The first point is the key to rapid adoption of solar energy. Solar arrays are infinitely scalable. You can build one for a single home, a single block of homes, a subdivision, an industrial plant, a whole neighborhood, or a whole city.

Big centralized power plants are no longer necessary as long as either (1) large, regional smart grids tie big areas together and average out local fluctuations in sun and wind, and/or (2) conventional power plants are available to smooth out fluctuations and avoid intermittency. The best plants for (2) today are natural-gas plants, which are scalable, rapidly adjustable in output, and low in carbon output for fossil-fueled power sources.

Linear warranties and effective plant lifetimes

The “Certifications and Warranty” portion of the LG technical specifications reveals some important facts about solar panels. They are solid-state devices with no moving parts. They are not like machinery, whose parts break down at random and which, after too many parts break down, have to be replaced.

Unless destroyed by accident, tornadoes, hurricanes, lightning or hail, solar panels continue producing power for long periods of time. But because of internal aging and other poorly understood phenomena (probably including microscopic manufacturing imperfections), the power they produce slowly decreases as they age.

Accordingly, LG offers a so-called “linear” warranty on the power output of its panels, which reads verbatim as follows:

“Linear warranty

Output warranty of Pmax (measurement Tolerance ± 3%)
1) 1st year: 97%, 2) After 2nd year: 0.7% annual degradation, 3) 80.2% for 25 years”

Thus LG warrants its panels’ power output to 80% of initial power for 25 years. But, unlike mechanical devies, solar arrays won’t just stop working some time shortly after the warranty expires. They’ll keep producing power, but at lower and slowly declining rates, for a long, long time.

How long? No one knows, because no one has yet used them at commercial scale for even 25 years.

It’s impossible to overemphasize the importance of these points. Solar photovoltaic arrays use a new power technology, with characteristics that differ from those of all previously used power sources.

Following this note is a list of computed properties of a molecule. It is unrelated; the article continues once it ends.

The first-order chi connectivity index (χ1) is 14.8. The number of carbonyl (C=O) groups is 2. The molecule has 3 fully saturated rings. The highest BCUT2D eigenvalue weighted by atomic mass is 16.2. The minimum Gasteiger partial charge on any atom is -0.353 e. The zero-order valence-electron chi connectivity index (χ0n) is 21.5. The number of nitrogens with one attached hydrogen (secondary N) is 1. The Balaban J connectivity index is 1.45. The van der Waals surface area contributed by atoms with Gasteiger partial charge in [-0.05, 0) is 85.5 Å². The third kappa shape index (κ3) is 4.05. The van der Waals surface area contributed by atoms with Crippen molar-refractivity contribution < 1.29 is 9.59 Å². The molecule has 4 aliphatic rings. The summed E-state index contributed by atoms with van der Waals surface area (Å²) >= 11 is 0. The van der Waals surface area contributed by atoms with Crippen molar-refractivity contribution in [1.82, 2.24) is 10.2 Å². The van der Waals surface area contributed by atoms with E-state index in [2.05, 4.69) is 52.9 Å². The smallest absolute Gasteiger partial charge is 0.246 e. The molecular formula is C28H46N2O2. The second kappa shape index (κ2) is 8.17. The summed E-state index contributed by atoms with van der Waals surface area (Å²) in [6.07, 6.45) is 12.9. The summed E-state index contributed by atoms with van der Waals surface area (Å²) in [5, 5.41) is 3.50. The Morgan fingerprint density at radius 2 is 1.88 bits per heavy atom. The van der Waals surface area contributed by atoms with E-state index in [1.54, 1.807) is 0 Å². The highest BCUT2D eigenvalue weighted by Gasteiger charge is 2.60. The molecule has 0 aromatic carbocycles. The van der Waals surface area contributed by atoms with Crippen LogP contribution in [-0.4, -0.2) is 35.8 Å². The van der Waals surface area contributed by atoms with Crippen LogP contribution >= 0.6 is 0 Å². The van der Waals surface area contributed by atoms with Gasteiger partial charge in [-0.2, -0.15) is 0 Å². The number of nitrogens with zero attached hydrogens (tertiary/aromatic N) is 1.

One characteristic—intermittency—has been much discussed in the popular press. The sun doesn’t shine at night, and solar panels produce less power when clouds decrease solar irradiance reaching the ground. This makes them harder to use than conventional power sources, but by no means impossible. There are many ways to handle intermittency; as one German put it, intermittency is not a “problem.” Accommodating it is just “a task.”

In any event, another characteristic of solar arrays is decidedly positive, as compared to all mechanical means of generating electricity. Unless physically destroyed, photovoltaic solar panels don’t break down. Like old soldiers, they just slowly fade away.

LG’s so-called “linear warranty,” which reflects this fact, will undoubtedly become an industry standard. It tells how solar panels actually perform. With greater experience in plant longevity, the present 25-year limit on commercial guarantees will no doubt rise. And the 0.7% annual power degradation rate will likely come down with advances in semiconductor and fabrication-process technology.

Let’s analyze how all this affects energy pricing. First, let’s look at effective plant lifetimes. If a panel, on average, loses 3% of its power the first year and undergoes a 0.7% annual power degradation thereafter, its power output will not fade away entirely until 1 + 97%/0.7% = 139.6 years.

Thus, century-long photovoltaic power-plant lifetimes are consistent with LG’s commercial warranties today (although not, of course, guaranteed.) If LG’s linear formula is accurate in the long term, its panels will still produce over a third of their initial power a century after manufacture. By that time, improvements in conservation and efficiency might allow the same power plant to serve the same customers, with proportionally reduced total power needs.